GARDENS @ RIVERDALE hub

Rooftop & Rainwater Gardens

The Riverdale Hub offers an innovative and affordable green work environment to progressive organizations and individuals. At the same time, the Hub provides placement opportunities and training to women through its social enterprises – creating a bridge between minority groups and mainstream communities through shared space, kindred spirit and common vision.

Rooftop Garden Benefits

Rooftop Gardens utilize rooftop space for growing plants. There are several possible advantages. The gardens can be beneficial to the environment, as well as the rooftop and building themselves.

 

Rooftop gardening improves the quality of the atmosphere. The plants absorb carbon dioxide in the air and convert it into oxygen, which is released into the air. Since the rooftop plants can absorb some of the excess amounts of carbon dioxide higher up in the air, they can potentially reduce the effects of air pollution.

 

Another environmental advantage is in the increased energy conservation. The plants provide natural insulation to the rooftop by reflecting light and heat. The extra insulation reduces the need for heating or cooling mechanisms, which cuts down on energy use and utility costs. This also blocks outdoor noises.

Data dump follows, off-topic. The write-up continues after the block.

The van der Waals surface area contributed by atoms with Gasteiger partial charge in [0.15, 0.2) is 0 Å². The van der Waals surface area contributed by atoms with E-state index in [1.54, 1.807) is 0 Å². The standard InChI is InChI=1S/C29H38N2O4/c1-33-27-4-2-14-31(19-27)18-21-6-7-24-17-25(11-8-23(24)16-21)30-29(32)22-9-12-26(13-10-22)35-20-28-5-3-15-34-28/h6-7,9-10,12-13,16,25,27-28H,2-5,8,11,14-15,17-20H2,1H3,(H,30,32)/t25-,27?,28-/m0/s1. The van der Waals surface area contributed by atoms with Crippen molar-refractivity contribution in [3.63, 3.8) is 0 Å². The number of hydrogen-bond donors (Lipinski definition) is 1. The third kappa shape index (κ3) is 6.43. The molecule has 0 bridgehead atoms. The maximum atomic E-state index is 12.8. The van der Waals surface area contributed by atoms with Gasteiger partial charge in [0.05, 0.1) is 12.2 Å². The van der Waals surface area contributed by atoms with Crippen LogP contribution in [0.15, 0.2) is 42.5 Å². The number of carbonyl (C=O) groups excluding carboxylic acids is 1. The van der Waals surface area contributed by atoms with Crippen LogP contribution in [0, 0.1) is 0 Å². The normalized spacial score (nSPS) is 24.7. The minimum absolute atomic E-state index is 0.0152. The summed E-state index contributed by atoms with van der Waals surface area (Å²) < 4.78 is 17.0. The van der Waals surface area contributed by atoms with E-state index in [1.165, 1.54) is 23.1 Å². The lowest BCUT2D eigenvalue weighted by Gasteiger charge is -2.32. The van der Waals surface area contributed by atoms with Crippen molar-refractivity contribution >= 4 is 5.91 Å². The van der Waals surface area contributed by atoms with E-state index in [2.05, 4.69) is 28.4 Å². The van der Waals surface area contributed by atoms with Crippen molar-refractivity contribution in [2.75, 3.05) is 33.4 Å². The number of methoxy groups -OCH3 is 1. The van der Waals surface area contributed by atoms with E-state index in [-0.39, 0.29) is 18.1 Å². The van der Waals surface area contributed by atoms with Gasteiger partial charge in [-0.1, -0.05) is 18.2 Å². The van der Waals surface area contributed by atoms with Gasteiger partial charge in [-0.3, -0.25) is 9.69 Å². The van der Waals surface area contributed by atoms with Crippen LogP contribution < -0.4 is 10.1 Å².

Many large cities experience increased daytime temperatures caused by numerous rooftops. Since urban areas tend to have more buildings, the rooftops absorb heat and light and then radiate it back into the area. This event is referred to as the “heat island effect” and can actually raise the natural temperature averages in those areas. Plants in rooftop gardens can aid in reducing “the heat island effect” by partially absorbing some of the sunlight and providing shade for buildings.

 

Rooftop gardens may be beneficial in areas which accumulate a great deal of rain. Storm runoff water can especially overflow sewer systems. The plants can absorb some of the rainwater and limit the runoff from excess water. Rooftop gardening, in turn, has the potential to reduce the occurrences of flooding.

 

Using rooftops to grow plants can free up ground space. This extra space can leave room for growing more agricultural crops. Rooftop gardens can also provide more opportunities for growing fresh produce for populations that have little ground area for crops, which can help reduce food shortages in poor, urban areas.